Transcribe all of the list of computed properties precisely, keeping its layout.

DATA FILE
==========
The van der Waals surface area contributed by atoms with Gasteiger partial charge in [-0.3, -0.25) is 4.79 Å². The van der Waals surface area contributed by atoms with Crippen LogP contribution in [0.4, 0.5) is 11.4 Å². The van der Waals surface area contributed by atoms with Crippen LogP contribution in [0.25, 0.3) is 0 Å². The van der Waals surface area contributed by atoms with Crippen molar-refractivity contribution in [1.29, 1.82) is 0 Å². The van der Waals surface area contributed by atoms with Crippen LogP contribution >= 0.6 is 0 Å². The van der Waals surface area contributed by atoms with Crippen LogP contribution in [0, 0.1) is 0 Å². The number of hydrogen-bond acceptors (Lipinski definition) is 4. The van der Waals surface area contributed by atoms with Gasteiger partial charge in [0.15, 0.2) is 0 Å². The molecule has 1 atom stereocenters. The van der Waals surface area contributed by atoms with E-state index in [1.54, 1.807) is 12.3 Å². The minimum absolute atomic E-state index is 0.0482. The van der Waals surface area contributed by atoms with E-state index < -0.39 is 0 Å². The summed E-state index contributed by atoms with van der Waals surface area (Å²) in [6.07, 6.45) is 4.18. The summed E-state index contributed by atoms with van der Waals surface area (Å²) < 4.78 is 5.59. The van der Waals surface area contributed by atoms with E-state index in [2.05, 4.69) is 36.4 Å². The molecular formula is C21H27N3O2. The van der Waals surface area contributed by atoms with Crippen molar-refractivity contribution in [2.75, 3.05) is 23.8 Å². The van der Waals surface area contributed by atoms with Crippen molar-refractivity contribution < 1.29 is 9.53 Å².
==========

The van der Waals surface area contributed by atoms with Gasteiger partial charge in [-0.3, -0.25) is 4.79 Å². The van der Waals surface area contributed by atoms with Crippen LogP contribution in [0.4, 0.5) is 11.4 Å². The van der Waals surface area contributed by atoms with Crippen LogP contribution in [0.25, 0.3) is 0 Å². The van der Waals surface area contributed by atoms with Crippen molar-refractivity contribution in [1.29, 1.82) is 0 Å². The van der Waals surface area contributed by atoms with Crippen LogP contribution >= 0.6 is 0 Å². The van der Waals surface area contributed by atoms with Crippen LogP contribution in [0, 0.1) is 0 Å². The number of hydrogen-bond acceptors (Lipinski definition) is 4. The van der Waals surface area contributed by atoms with Gasteiger partial charge in [0.15, 0.2) is 0 Å². The molecule has 1 atom stereocenters. The van der Waals surface area contributed by atoms with E-state index in [1.54, 1.807) is 12.3 Å². The minimum absolute atomic E-state index is 0.0482. The van der Waals surface area contributed by atoms with E-state index < -0.39 is 0 Å². The summed E-state index contributed by atoms with van der Waals surface area (Å²) in [6.07, 6.45) is 4.18. The summed E-state index contributed by atoms with van der Waals surface area (Å²) < 4.78 is 5.59. The van der Waals surface area contributed by atoms with E-state index in [2.05, 4.69) is 36.4 Å². The molecular formula is C21H27N3O2. The van der Waals surface area contributed by atoms with Crippen molar-refractivity contribution in [2.75, 3.05) is 23.8 Å². The van der Waals surface area contributed by atoms with Crippen molar-refractivity contribution < 1.29 is 9.53 Å².